It did trigger a few of these thoughts and memories. While we may be the architects of our own fates, living the one-in-a-million lifetime of a lottery win offers some refreshing distance and perspective from the constant frenzy to make ends meet and on what utter fate can do. Perhaps my life wouldn’t be too different without the win, but perhaps it would. I’ll never know and in the meantime only feel a real enthusiasm for escaping that past and leaping around the job market. My choices I control; the rest falls down to blind luck and hope.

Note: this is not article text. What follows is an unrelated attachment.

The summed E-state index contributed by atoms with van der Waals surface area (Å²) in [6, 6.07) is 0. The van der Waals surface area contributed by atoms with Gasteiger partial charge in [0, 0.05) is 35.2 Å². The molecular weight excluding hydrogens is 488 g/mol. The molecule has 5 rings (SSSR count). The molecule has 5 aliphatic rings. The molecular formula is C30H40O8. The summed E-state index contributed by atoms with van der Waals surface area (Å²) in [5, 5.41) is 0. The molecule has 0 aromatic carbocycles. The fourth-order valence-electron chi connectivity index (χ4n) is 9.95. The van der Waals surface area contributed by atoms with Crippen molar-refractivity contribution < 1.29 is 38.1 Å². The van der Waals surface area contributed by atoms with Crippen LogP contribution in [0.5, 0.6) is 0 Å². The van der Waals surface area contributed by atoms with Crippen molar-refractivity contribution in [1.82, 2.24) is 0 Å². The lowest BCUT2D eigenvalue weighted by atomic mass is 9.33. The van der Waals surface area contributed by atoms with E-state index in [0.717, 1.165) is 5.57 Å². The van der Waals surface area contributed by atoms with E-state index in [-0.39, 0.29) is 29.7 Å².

I can only cross my fingers.

John Hendel is a young man living and writing somewhere in Missouri, usually pretending to be a journalist. His writing has appeared in magazines and newspapers, some local and some less so. He shares his birthday with Fyodor Dostoevsky and Kurt Vonnegut.

First published in 3:AM Magazine: Wednesday, January 21st, 2009.